Background: Dyspnea is a common and debilitating symptom of advanced lung cancer, with approximately 50% of patients reporting marked breathlessness. Dyspnea is associated with impaired quality of life, decreased participation in social activities, symptoms of depression and anxiety, and even desire for death in patients with lung cancer. Unfortunately, limited data support efficacious treatments for dyspnea. Our multidisciplinary team recently conducted a pilot study examining the delivery of a brief, two-session behavioral intervention for dyspnea management in patients with advanced lung cancer. Trained nurse practitioners administered the intervention to patients in the infusion clinic to facilitate greater access and participation. We observed statistically and clinically significant effects on patient-reported breathlessness, quality of life, and depression symptoms, as well as high patient satisfaction with the intervention components and delivery.
Study Aims : For the proposed project, we seek to build on our prior positive findings by conducting a randomized controlled trial (RCT) of the intervention in a larger sample of patients with advanced lung cancers. We will first train oncology nurses to deliver the brief behavioral intervention for dyspnea management, again at the point of care within the infusion clinic as this approach was central to the feasibility and acceptability of the intervention in our pilot study.
The specific aims of this study are to demonstrate the efficacy of the brief behavioral intervention for improving self-reported dyspnea (primary outcome) as well as quality of life, mood, and activity level (secondary outcomes) in patients with advanced lung cancer. Study Design & Methods: We will enroll and randomly assign up to 200 patients diagnosed with advanced lung cancer (100 per study group) to receive either the brief behavioral intervention for dyspnea or usual care. The trial will take place at the Massachusetts General Hospital Cancer Center and the Dana-Farber Cancer Institute. Oncology nurses will deliver two, 45 minute interventions sessions for each participant within the infusion clinic. All participants will complete measures of dyspnea, quality of life, anxiety and depression symptoms, as well as activity level at baseline after completion of the intervention phase at 8, 16, and 24 weeks. Conclusions: Other than opioid medications, which offer little clinical benefit, data are lacking to support the efficacy of treatments for dyspnea, a highly impairing symptom in patients with advanced lung cancer. We plan to train oncology nurses in delivering a dyspnea management intervention that incorporates behavioral techniques shown to be effective for improving breathlessness and reducing stress in patients with cancer. By training medical clinicians to administer the behavioral intervention in the oncology care setting, we hope to maximize broad dissemination and patient access to essential symptom management. Data from this R01 will ultimately serve as the basis to apply for funding for a large-scale, multisite effectiveness and dissemination study of the intervention.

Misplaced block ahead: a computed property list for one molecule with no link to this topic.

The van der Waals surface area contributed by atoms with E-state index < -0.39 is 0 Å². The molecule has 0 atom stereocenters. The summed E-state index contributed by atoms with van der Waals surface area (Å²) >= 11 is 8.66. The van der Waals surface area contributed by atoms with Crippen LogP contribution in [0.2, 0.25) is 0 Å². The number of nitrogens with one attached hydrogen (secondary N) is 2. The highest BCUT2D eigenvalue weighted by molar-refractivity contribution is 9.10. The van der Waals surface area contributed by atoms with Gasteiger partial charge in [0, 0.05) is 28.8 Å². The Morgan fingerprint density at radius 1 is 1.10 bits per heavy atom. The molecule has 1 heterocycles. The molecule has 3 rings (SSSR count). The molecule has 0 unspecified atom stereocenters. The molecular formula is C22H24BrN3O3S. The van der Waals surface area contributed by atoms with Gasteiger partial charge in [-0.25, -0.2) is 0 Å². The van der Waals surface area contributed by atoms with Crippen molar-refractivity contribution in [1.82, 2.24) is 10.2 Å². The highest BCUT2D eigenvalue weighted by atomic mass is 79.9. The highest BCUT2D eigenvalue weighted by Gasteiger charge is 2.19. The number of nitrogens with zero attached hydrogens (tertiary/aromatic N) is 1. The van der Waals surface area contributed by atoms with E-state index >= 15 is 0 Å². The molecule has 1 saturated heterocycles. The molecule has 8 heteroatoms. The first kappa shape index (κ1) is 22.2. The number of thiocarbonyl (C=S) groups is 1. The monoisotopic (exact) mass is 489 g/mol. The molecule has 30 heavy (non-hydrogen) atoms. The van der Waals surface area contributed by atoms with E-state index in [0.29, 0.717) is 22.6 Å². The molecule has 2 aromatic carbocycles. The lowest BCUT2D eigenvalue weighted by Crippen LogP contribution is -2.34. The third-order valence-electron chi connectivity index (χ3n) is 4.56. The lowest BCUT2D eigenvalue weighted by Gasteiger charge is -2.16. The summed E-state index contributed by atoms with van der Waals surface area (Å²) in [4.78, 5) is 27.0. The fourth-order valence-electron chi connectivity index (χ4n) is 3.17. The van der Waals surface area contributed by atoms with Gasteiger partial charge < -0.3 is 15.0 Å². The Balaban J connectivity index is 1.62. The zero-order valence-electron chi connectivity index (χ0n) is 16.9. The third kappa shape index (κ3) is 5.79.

Public Health Relevance

At least 50% of patients with advanced lung cancer experience debilitating dyspnea that is associated with worse medical and psychosocial outcomes. The purpose of the present investigation is to test a brief behavioral intervention for dyspnea, delivered by oncology nurses within the outpatient cancer clinic. Through this study, we seek to increase access to much needed symptom management for those diagnosed with advanced lung cancers and ideally improve patients? overall quality of life.

National Institute of Health (NIH)
National Institute of Nursing Research (NINR)
Research Project (R01)
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Nursing and Related Clinical Sciences Study Section (NRCS)
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Kehl, Karen
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Massachusetts General Hospital
United States
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